Films and developers for the dark ages

Discussion in 'B&W: Film, Paper, Chemistry' started by cmo, Nov 15, 2011.

  1. cmo

    cmo Member

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    Batteries freeze. Lightmeters display results that remind you that you forgot to bring your tripod. It's dark, and it's cold. You either have low contrast in the fog or a lot of contrast at night (starting at 4pm).

    The dark ages....

    What are your favorite recipes for pushing films?
     
  2. pschauss

    pschauss Member

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    Double-X in Diafine, rated at 650, is my favorite for rainy days in NYC.
     
  3. ntenny

    ntenny Member

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    My favorite, though it relies on finding someplace to prop your camera (since you did say "you forgot to bring your tripod"), is multi-minute exposures (5-15 minutes at about f/8, usually) on Fomapan 100, developed in Diafine. The terrible reciprocity of the film, combined with the developer compensation, keeps the streetlights from blowing out.

    For higher-contrast "ordinary" dark situations, maybe HP5+ at 800 in Diafine. I've also gotten some good results with Delta 3200 at 3200 in HC-110, but the grain is enormous and the film is expensive. Or there's always Tri-X in Donald Qualls's bizarro developer "Super Soup", which at EI 6400 looks reasonably normal and even at 12800 isn't unbearable (in medium format, anyway).

    -NT
     
  4. Neal

    Neal Subscriber

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    Dear cmo,

    Years ago my favorite was Tri-X in Perfection XR-1. Now I just use Xtol 1+1 for almost everything. The times in the Xtol data sheet have never been so far off that I couldn't print easily. Carry TMX or Delta 3200 (sorry, no Kodak times for Delta 3200) and you can shoot pretty much whatever you want. I'm amazed at the smoothness of both of those films at 3200 in Xtol stock.

    Neal Wydra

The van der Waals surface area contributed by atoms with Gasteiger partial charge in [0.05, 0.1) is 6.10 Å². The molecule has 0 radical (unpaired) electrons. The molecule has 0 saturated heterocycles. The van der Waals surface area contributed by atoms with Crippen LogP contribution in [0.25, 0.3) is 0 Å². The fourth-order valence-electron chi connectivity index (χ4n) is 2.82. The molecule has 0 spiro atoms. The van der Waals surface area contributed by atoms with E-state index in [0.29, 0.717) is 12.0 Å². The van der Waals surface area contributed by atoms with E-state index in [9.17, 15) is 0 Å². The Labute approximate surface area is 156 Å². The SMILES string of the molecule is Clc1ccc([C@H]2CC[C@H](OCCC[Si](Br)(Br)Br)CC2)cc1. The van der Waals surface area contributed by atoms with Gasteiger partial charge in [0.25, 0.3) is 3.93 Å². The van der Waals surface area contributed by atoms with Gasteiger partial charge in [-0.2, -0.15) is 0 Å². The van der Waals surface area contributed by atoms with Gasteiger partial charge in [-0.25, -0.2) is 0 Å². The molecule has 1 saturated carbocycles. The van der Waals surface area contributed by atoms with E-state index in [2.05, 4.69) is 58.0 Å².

5. Roger Cole

    Roger Cole Member

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    Tri-X in Diafine at 1250. If that won't cut it speed wise it's TMZ in 35mm and Delta 3200 in 120, both at 3200 (or TMZ at 6400 if absolutely essential) in T-Max developer.
     
  6. Nicholas Lindan

    Nicholas Lindan Advertiser Advertiser

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    Forgot tripod: perch camera on anything handy, make a sandbag from a shopping bag and some dirt, crotch of a tree
    Forgot cable release: hat trick
    Too much contrast from streetlights: over expose 2 stops, reduce development by 1/3 (1/4 with T-grain films)
    Fog and no contrast: underexpose by 2 stops, increase development by 1/3 (1/4 - 1/3 with T-grain films)
    Fog and streetlights: go for the fog, damn the streetlights
    Developer: D-76 for fog (pushing), D-23 for streetlights (pulling)
    Film: if I forgot the tripod and the cable release you think I remembered to bring the right film?
     
  7. Terrence Brennan

    Terrence Brennan Member

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    HP5-Plus and D-23.
     
  8. George Collier

    George Collier Member

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    Nicholas - hat trick??
    I know I'm gonna feel like a duf. . .
     
  9. Trask

    Trask Subscriber

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    Hat Trick: Put your hat (trilby or fedora, your choice) over the front of the lens, put the shutter on T and release the shutter, remove the hat from covering the lens (without knocking it or the camera), expose for as long as you wish, replace hat over lens, close the shutter. In this manner you're not using your finger to hold the shutter open on Bulb and inevitably transmitting heart beats and finger tremors to the camera. Obviously if your intended exposure is 1/30 or 1/15 it would be very hard to fire the shutter and whip the hat out of the way at the appropriate moment, and in any case residual vibrations from pushing the shutter button would probably still be present. This technique really works best with the shutter on time -- or with cameras that have no shutter at all, as in very old large format cameras where the photographer uses a lens cap as the "shutter."

    That, FWIW, is my interpretation of Hat Trick.
     
  10. George Collier

    George Collier Member

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    Of course, Trask, you're right.